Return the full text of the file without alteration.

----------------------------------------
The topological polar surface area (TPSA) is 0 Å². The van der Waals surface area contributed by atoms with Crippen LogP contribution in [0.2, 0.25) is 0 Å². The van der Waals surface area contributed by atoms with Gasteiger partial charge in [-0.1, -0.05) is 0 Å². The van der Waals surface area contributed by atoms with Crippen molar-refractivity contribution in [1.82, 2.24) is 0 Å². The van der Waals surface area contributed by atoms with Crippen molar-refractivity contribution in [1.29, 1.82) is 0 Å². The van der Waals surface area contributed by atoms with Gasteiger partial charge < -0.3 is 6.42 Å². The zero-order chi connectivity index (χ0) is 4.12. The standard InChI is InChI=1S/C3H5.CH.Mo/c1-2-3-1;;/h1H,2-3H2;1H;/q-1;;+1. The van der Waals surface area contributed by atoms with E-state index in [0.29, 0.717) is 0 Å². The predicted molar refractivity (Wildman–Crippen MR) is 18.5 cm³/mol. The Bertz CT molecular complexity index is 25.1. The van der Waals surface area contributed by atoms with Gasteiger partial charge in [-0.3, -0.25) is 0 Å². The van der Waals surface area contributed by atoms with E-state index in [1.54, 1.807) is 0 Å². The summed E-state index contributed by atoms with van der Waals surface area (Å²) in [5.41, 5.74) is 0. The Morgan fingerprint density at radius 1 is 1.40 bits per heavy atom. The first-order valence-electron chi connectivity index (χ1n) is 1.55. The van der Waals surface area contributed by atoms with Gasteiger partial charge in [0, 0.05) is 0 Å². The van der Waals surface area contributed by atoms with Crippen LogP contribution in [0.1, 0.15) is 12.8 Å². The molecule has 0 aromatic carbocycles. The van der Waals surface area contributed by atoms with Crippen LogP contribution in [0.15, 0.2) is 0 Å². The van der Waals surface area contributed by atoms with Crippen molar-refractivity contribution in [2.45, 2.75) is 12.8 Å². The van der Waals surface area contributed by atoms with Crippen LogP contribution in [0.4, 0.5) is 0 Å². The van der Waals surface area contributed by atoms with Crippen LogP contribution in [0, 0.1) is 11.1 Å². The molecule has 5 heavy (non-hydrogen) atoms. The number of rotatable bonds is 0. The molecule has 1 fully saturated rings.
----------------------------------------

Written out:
The topological polar surface area (TPSA) is 0 Å². The van der Waals surface area contributed by atoms with Crippen LogP contribution in [0.2, 0.25) is 0 Å². The van der Waals surface area contributed by atoms with Gasteiger partial charge in [-0.1, -0.05) is 0 Å². The van der Waals surface area contributed by atoms with Crippen molar-refractivity contribution in [1.82, 2.24) is 0 Å². The van der Waals surface area contributed by atoms with Crippen molar-refractivity contribution in [1.29, 1.82) is 0 Å². The van der Waals surface area contributed by atoms with Gasteiger partial charge < -0.3 is 6.42 Å². The zero-order chi connectivity index (χ0) is 4.12. The standard InChI is InChI=1S/C3H5.CH.Mo/c1-2-3-1;;/h1H,2-3H2;1H;/q-1;;+1. The van der Waals surface area contributed by atoms with E-state index in [0.29, 0.717) is 0 Å². The predicted molar refractivity (Wildman–Crippen MR) is 18.5 cm³/mol. The Bertz CT molecular complexity index is 25.1. The van der Waals surface area contributed by atoms with Gasteiger partial charge in [-0.3, -0.25) is 0 Å². The van der Waals surface area contributed by atoms with E-state index in [1.54, 1.807) is 0 Å². The summed E-state index contributed by atoms with van der Waals surface area (Å²) in [5.41, 5.74) is 0. The Morgan fingerprint density at radius 1 is 1.40 bits per heavy atom. The first-order valence-electron chi connectivity index (χ1n) is 1.55. The van der Waals surface area contributed by atoms with Gasteiger partial charge in [0, 0.05) is 0 Å². The van der Waals surface area contributed by atoms with Crippen LogP contribution in [0.1, 0.15) is 12.8 Å². The molecule has 0 aromatic carbocycles. The van der Waals surface area contributed by atoms with Crippen LogP contribution in [0.15, 0.2) is 0 Å². The van der Waals surface area contributed by atoms with Crippen molar-refractivity contribution in [2.45, 2.75) is 12.8 Å². The van der Waals surface area contributed by atoms with Crippen LogP contribution in [0.4, 0.5) is 0 Å². The van der Waals surface area contributed by atoms with Crippen LogP contribution in [0, 0.1) is 11.1 Å². The molecule has 5 heavy (non-hydrogen) atoms. The number of rotatable bonds is 0. The molecule has 1 fully saturated rings.